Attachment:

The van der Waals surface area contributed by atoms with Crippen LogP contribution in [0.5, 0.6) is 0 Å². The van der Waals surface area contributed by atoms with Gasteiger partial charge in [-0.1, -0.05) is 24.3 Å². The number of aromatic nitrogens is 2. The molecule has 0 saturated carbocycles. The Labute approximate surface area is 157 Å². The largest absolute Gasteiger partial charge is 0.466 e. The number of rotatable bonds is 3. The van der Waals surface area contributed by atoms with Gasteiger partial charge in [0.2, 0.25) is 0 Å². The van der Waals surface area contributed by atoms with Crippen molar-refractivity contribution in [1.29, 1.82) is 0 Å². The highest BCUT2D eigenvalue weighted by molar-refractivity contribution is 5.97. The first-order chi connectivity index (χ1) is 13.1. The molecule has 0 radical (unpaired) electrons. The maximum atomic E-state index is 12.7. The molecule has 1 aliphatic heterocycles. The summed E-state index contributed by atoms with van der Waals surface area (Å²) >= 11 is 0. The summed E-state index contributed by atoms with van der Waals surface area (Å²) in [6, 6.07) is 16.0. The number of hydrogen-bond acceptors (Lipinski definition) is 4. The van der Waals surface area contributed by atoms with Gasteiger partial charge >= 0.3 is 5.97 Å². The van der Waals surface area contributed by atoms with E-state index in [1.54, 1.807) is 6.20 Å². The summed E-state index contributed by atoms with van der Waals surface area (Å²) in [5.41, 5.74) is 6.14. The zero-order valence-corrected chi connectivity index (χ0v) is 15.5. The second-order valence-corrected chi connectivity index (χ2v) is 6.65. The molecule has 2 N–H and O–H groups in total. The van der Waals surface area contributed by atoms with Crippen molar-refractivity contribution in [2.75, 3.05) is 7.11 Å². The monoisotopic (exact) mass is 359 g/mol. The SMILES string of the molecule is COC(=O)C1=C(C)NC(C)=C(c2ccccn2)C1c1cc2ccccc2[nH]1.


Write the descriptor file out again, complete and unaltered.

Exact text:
The van der Waals surface area contributed by atoms with Crippen LogP contribution in [0.5, 0.6) is 0 Å². The van der Waals surface area contributed by atoms with Gasteiger partial charge in [-0.1, -0.05) is 24.3 Å². The number of aromatic nitrogens is 2. The molecule has 0 saturated carbocycles. The Labute approximate surface area is 157 Å². The largest absolute Gasteiger partial charge is 0.466 e. The number of rotatable bonds is 3. The van der Waals surface area contributed by atoms with Gasteiger partial charge in [0.2, 0.25) is 0 Å². The van der Waals surface area contributed by atoms with Crippen molar-refractivity contribution in [1.29, 1.82) is 0 Å². The highest BCUT2D eigenvalue weighted by molar-refractivity contribution is 5.97. The first-order chi connectivity index (χ1) is 13.1. The molecule has 0 radical (unpaired) electrons. The maximum atomic E-state index is 12.7. The molecule has 1 aliphatic heterocycles. The summed E-state index contributed by atoms with van der Waals surface area (Å²) >= 11 is 0. The summed E-state index contributed by atoms with van der Waals surface area (Å²) in [6, 6.07) is 16.0. The number of hydrogen-bond acceptors (Lipinski definition) is 4. The van der Waals surface area contributed by atoms with Gasteiger partial charge >= 0.3 is 5.97 Å². The van der Waals surface area contributed by atoms with E-state index in [1.54, 1.807) is 6.20 Å². The summed E-state index contributed by atoms with van der Waals surface area (Å²) in [5.41, 5.74) is 6.14. The zero-order valence-corrected chi connectivity index (χ0v) is 15.5. The second-order valence-corrected chi connectivity index (χ2v) is 6.65. The molecule has 2 N–H and O–H groups in total. The van der Waals surface area contributed by atoms with Crippen molar-refractivity contribution in [2.75, 3.05) is 7.11 Å². The monoisotopic (exact) mass is 359 g/mol. The SMILES string of the molecule is COC(=O)C1=C(C)NC(C)=C(c2ccccn2)C1c1cc2ccccc2[nH]1.